MCD – Abandoned Factory 7 (Close)

This is a little longer, but I wanted it shut down this weekend.  That, of course, is not the same as “over.”  Few stories are ever over.

The construction of this is a bit different as I’ve made a change to my storytelling.

This was fun; perhaps too much fun, though.  What next?

Akaiame stood on the ground before one of the many ways into the shell that was the seven stories of Building #3. It was the north-most of the three. No one lived there.

Well, one did.

A glance at the sky showed the sun just before noon.

Not that that means anything, she thought. In my second week here, I now know that the sun is a lie and clocks outright deceivers. Still: plenty of time for what I want to do here!

      The morning after my day with Snaran, I moved into my own room. It might have been a closet, once, but someone had knocked a hole into the adjoining bathroom: a sink & toilet with running water from the aqueduct!

The ground floor seemed to be mostly given over to pallets. She found a large, empty shaft of what had been a freight elevator. Ah! Stairs up next to it! There were several crates that didn’t seem to be particularly accidentally placed at their base, but they were easy to move. Akaiame pushed them to give herself enough room and started up.


First floor. Still mostly just open space with some lathes and drill presses here and there. Along the walls were what might have been offices. She set about looking for a way up.

      The next morning, taking a pear from a basket in the room in #2 where they ate, she walked west, thinking about work. I’m not very big… and I don’t have the muscle mass the boys have… she continued without stopping through the working factory area, returning the waves but deeming a smile too much. Going into the town, she saw a few Feathers she didn’t know – girls from Old Home – and nothing like a ‘Help Wanted’ sign. Setting her face to the north, she passed the clothing shop and stopped at another plaza. On the far side, opposite her, was a massive double-gate, set into the Wall. A way out.

There the stairs were! But occluded by the walls on either side, very dark. Looking up was more dark. Akaiame ruffled her wings and climbed.


Definitely dark here on floor two. I can see where the large, broken-out windows are, but someone’s tried to cover them up with tarps and sheets. No more than three steps had her barking her left shin on a piece of metal.

“Ouch!” She shouted as her wings spread in protest.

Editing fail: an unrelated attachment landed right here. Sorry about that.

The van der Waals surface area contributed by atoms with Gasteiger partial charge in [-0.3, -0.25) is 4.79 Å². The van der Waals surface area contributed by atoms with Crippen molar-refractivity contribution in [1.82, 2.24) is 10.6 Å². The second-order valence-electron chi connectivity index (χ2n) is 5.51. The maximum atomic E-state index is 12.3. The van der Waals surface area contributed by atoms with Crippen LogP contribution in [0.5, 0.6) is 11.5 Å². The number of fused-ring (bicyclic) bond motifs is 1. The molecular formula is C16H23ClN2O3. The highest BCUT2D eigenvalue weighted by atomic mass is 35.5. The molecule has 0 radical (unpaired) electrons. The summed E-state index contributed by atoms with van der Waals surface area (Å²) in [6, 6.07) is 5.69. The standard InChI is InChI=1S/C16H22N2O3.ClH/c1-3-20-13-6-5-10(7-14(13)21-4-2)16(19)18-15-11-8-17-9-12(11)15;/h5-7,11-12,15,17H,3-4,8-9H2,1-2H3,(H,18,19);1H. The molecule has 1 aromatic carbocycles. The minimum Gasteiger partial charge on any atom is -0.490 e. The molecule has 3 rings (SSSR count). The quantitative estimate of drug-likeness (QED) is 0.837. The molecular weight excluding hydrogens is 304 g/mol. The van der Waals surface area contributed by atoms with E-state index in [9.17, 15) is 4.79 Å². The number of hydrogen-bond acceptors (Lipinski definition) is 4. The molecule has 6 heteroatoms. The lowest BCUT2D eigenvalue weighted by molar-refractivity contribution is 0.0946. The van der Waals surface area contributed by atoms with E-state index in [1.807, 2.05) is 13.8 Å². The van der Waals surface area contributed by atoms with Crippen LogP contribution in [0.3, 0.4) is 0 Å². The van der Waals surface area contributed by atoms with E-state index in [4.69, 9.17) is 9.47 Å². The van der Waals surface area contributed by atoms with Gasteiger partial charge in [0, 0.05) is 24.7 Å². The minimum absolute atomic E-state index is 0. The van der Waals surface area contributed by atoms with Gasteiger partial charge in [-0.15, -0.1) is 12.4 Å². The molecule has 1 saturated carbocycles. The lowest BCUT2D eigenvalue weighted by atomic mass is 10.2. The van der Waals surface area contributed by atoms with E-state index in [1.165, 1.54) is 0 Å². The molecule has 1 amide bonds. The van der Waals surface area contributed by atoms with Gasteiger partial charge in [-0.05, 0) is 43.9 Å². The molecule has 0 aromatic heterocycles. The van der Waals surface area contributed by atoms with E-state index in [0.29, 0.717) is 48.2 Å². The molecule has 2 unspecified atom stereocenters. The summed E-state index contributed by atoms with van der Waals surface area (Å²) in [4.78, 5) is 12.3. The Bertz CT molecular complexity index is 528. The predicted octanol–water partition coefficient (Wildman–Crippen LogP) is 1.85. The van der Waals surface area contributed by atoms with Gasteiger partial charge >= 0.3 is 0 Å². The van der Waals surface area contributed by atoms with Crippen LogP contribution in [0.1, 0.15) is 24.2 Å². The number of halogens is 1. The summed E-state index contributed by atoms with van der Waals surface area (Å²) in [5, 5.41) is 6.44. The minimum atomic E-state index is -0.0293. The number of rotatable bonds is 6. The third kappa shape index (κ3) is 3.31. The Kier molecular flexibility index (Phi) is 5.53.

And she perceived the room. Where she faced, Akaiame now knew where everything was… like a picture in her mind. She turned ninety degrees to her right and extended her wings.

“HEY!” She yelled.

I can take pictures with sound?!

      ‘Borrowing’ another fruit the next day, Nike’s friend, Nozh, stopped her on the way out and gave her a piece of parchment. More of the gold lettering she didn’t read.

“What’s this?”

“You’re summoned by the Federation; they sorta run this place,” he’d replied.

“Yeah, Nike mentioned them.” Akaiame glanced at the page and back. “What if I don’t go?”

“I… don’t know!” He looked aghast. “No one’s never not!”


She’d crossed the bridge and plodded southwest. She saw Nike’s café off to the right. She arrived at the crossroads and looked up at the Hill of Winds: about ten rusty wind turbines turned slowly in the easterly breeze. Akaiame took the road that let to the tall hills to the northeast.

She froze.

Someone was crying. It was up on the hill, so the wind was against her, but that was crying.

She left the path and began up the Hill of Winds. The crying grew louder near the top… there! Sitting just away from a turbine was a girl of no more than ten. Her shabby light grey dress and worn sandals jarring compared to her perfect charcoal wings and her shimmering, silver hair.

Akaiame knelt next to her.

“You okay, little girl?”

She looked up and Akaiame gasped: her irises were silver!

“He… he’s gone!” The little one cried.

“Who’s gone,” she asked, lost.

“My brother!” At that word Akaiame doubled-over from the pain in her gut. “He left me!”

Another stab.

“L… left you?!” She managed, both sick and angry. Why? “Where?”

The little girl stood and pointed towards the dark wood to the southwest. Without a word, she started crying again as she took off running.

“Brother…!” She yelled.

Akaiame made to stand to chase after her, but at that shout collapsed face-first into the tall grass.

Must… get… up…!

Gagging, she stood and began to move after the flash of silver and grey at the base of the other side of the Hill. A rock caught Akaiame’s foot and she rolled the rest of the way down, shouting in pain every time she rolled over her wings.

“That… sucked…” Akaiame pushed herself up just to see the little one vanish into the woods.

“Wait…!” She croaked, running after her.

The woods were dark, but not impenetrable. Akaiame couldn’t see the girl but could follow her crying. It seemed to be just a little lighter ahead…

Akaiame ran out of the wood. Into moonlight. She froze. It smelled like rain.

I hate this place! Where did she go…?

There was a flash of moonlight on the ground moving towards some stone ruins just ahead. The Wall loomed, black and ominous, beyond.

“Wait!” Akaiame yelled, starting after her. Tell me about your brother, she cried!